A drug has shown promise as a safe and effective treatment for cannabis use disorder, according to a phase 2a clinical trial led by the Irving Medical Center from Columbia University (United States) and the French biopharmaceutical company Aelis Farma.
Specifically, the researchers found that this first class drug candidate, designed to selectively inhibit the cannabinoid receptor signaling pathway, significantly reduced the effects of cannabis in daily smokers.
To date, there are no approved medications for the treatment of substance use disorder. cannabisand behavioral therapies have shown limited benefits.
in this new studypublished in the scientific journal ‘Nature Medicine’, researchers have verified that this drug, called AEF0117, seems to counteract the ‘high’ associated with THC, the main psychoactive component of cannabis, at type 1 cannabinoid receptors (CB1 receptors). ) without altering the physiological and behavioral functions of the receptors, including memory and learning, emotional processing, sleep, and eating behavior.
“We have tested more than a dozen potential treatment drugs in our Cannabis Research Laboratoryand this is the first to decrease both the positive effects of cannabis on mood and the decision to use it by daily smokers,” said Meg Haney, principal investigator of the study, and professor of neurobiology in the Department of Columbia Psychiatry, where she is director of the Cannabis Research Laboratory.
As cannabis use becomes more widespread, its use is increasing, along with problem use, which encompasses addiction. The addiction to cannabis is an underestimated risk of cannabis use that affects millions of people around the world. Despite daily use reaching unprecedented levels among adolescents and young adults, many are unaware that cannabis can be addictive.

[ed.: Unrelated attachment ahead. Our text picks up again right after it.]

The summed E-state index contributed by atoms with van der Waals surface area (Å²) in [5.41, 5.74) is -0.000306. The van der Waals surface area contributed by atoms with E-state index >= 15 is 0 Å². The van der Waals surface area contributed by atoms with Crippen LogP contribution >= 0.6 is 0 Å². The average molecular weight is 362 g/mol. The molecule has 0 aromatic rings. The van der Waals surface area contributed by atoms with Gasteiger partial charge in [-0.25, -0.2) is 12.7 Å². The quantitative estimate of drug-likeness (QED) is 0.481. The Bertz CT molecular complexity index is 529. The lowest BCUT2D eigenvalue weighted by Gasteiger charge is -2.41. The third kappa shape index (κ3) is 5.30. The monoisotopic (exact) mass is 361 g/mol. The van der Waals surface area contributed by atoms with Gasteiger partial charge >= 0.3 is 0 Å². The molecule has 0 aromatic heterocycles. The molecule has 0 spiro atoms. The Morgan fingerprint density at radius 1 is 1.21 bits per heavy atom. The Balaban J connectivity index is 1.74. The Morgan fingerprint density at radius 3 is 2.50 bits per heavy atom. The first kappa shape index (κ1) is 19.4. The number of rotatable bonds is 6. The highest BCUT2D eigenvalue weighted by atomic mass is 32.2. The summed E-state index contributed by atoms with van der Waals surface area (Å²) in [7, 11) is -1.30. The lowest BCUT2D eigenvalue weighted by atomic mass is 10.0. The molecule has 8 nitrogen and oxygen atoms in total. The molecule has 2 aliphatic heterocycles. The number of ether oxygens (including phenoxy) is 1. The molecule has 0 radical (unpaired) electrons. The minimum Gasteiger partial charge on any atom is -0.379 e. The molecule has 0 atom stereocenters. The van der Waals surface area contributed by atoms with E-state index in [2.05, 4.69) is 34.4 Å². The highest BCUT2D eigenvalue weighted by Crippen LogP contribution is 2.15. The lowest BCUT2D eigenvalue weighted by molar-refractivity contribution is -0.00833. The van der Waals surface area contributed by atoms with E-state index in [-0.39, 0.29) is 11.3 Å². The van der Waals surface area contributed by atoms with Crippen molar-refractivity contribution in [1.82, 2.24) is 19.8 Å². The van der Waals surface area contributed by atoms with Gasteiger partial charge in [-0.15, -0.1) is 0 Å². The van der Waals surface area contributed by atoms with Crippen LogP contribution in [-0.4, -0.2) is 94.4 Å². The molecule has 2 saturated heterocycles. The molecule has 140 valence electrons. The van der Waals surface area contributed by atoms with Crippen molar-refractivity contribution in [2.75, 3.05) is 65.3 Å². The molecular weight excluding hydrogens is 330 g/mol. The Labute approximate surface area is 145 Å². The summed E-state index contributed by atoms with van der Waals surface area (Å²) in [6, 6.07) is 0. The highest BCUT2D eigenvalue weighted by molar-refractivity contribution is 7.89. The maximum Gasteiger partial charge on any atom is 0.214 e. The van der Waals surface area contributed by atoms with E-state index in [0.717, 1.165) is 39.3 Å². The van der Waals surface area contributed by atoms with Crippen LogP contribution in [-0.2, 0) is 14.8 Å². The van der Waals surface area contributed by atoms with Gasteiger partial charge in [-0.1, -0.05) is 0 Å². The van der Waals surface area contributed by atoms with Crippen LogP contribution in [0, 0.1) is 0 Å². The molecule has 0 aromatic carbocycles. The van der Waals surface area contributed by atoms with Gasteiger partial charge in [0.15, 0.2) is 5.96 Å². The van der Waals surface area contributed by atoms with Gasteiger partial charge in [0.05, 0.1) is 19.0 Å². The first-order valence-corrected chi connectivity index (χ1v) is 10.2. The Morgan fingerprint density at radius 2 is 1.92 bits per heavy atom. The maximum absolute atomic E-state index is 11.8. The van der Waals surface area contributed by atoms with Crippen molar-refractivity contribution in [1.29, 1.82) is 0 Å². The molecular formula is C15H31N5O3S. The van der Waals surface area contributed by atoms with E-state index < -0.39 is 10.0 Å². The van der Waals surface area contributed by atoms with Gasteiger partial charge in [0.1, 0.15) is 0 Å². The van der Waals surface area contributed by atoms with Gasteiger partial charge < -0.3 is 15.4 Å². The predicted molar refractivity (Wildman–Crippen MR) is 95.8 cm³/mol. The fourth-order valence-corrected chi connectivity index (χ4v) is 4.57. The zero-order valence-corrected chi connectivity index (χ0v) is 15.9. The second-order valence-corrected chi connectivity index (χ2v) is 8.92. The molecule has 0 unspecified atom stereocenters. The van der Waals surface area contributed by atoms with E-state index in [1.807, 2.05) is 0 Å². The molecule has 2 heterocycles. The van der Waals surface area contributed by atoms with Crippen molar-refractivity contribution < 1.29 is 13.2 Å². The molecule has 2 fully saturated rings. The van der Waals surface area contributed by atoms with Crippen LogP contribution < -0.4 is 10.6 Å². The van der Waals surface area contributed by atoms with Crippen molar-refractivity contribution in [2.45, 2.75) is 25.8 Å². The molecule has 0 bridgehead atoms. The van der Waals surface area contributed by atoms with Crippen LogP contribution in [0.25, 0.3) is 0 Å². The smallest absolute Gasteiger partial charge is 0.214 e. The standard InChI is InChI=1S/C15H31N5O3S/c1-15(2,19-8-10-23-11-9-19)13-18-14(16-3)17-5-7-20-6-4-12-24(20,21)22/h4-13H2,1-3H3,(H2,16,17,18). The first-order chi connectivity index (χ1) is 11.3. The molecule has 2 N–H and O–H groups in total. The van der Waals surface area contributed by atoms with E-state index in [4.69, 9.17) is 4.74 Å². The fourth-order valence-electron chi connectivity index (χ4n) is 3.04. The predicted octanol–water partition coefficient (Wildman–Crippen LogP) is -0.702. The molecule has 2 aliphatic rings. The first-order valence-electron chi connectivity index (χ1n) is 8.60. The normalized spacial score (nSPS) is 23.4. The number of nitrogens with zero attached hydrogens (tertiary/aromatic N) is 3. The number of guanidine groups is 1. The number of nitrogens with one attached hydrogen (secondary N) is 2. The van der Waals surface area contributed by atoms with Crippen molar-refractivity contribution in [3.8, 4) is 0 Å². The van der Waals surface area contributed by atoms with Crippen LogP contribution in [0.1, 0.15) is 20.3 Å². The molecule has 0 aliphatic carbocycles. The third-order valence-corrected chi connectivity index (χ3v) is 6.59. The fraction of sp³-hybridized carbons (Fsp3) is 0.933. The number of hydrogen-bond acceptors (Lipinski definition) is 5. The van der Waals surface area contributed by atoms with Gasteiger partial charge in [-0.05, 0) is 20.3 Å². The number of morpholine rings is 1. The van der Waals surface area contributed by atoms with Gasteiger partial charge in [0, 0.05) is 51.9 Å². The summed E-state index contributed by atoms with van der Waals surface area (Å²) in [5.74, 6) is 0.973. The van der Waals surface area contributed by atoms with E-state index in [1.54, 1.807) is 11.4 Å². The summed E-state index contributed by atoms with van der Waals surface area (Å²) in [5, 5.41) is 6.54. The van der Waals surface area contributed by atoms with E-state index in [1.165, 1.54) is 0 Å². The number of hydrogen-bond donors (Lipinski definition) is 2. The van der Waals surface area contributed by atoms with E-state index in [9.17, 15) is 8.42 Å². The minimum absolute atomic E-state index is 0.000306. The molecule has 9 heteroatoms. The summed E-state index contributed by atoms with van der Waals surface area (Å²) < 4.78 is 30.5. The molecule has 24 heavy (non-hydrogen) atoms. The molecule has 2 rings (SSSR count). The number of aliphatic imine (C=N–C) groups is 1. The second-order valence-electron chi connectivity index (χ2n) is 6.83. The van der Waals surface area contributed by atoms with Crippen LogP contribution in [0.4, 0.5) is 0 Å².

AEF0117, developed by Aelis Farma, is the first of the new pharmacological class, CB1-SSi, which is based on a unique mechanism of action that only inhibits the cellular signals involved in cannabis addiction. This approach differs from previous CB1 receptor antagonists which, due to their extensive blockade of all CB1 receptor activity, caused significant adverse effects that precluded their clinical use.
This natural brain mechanism was discovered by the research group of the CEO of Aelis Farma, Pier Vincenzo Piazza, when he was director of the Neurocentre Magendie of the National Institute of Health and Medical Research in Bordeaux (France).
“The study culminates more than a decade of research, from the discovery of this natural brain mechanism to our proof-of-concept clinical trial. We are delighted to contribute to the field of neuropharmacology with a class of drugs never before tested in humans”, commented Dr. Piazza.
Phase 2a has included 29 participants with cannabis addiction who received one of two different doses of AEF0117 in a 5-day phase and placebo and in another 5-day phase in randomized order. AEF0117 significantly reduced cannabis-related positive mood effects by an average of 38 percent, while also reducing cannabis use. These reductions occurred without precipitating cannabis withdrawal, even in volunteers who smoked several grams of cannabis per day.